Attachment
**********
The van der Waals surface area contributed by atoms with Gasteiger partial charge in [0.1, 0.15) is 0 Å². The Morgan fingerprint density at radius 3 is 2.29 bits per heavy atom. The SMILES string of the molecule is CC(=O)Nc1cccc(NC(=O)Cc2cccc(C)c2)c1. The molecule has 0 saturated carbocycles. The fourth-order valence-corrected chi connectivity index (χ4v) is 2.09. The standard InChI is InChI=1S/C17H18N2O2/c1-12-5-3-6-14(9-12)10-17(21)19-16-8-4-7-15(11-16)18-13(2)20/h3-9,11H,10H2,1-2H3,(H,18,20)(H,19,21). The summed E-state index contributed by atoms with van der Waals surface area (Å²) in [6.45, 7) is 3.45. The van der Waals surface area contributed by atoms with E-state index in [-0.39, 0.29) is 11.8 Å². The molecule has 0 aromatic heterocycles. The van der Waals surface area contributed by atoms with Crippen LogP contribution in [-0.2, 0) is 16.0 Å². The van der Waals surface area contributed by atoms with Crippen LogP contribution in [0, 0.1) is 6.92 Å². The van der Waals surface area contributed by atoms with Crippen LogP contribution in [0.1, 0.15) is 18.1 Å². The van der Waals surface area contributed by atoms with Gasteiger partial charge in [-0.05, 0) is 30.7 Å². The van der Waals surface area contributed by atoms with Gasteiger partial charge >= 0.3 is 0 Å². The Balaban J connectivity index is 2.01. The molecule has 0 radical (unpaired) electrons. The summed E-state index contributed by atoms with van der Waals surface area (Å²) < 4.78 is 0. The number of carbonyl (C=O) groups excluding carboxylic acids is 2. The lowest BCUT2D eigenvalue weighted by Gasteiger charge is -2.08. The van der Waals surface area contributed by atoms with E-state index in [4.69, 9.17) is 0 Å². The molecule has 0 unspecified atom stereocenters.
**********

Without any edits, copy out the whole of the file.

The van der Waals surface area contributed by atoms with Gasteiger partial charge in [0.1, 0.15) is 0 Å². The Morgan fingerprint density at radius 3 is 2.29 bits per heavy atom. The SMILES string of the molecule is CC(=O)Nc1cccc(NC(=O)Cc2cccc(C)c2)c1. The molecule has 0 saturated carbocycles. The fourth-order valence-corrected chi connectivity index (χ4v) is 2.09. The standard InChI is InChI=1S/C17H18N2O2/c1-12-5-3-6-14(9-12)10-17(21)19-16-8-4-7-15(11-16)18-13(2)20/h3-9,11H,10H2,1-2H3,(H,18,20)(H,19,21). The summed E-state index contributed by atoms with van der Waals surface area (Å²) in [6.45, 7) is 3.45. The van der Waals surface area contributed by atoms with E-state index in [-0.39, 0.29) is 11.8 Å². The molecule has 0 aromatic heterocycles. The van der Waals surface area contributed by atoms with Crippen LogP contribution in [-0.2, 0) is 16.0 Å². The van der Waals surface area contributed by atoms with Crippen LogP contribution in [0, 0.1) is 6.92 Å². The van der Waals surface area contributed by atoms with Crippen LogP contribution in [0.1, 0.15) is 18.1 Å². The van der Waals surface area contributed by atoms with Gasteiger partial charge in [-0.05, 0) is 30.7 Å². The van der Waals surface area contributed by atoms with Gasteiger partial charge >= 0.3 is 0 Å². The Balaban J connectivity index is 2.01. The molecule has 0 radical (unpaired) electrons. The summed E-state index contributed by atoms with van der Waals surface area (Å²) < 4.78 is 0. The number of carbonyl (C=O) groups excluding carboxylic acids is 2. The lowest BCUT2D eigenvalue weighted by Gasteiger charge is -2.08. The van der Waals surface area contributed by atoms with E-state index in [4.69, 9.17) is 0 Å². The molecule has 0 unspecified atom stereocenters.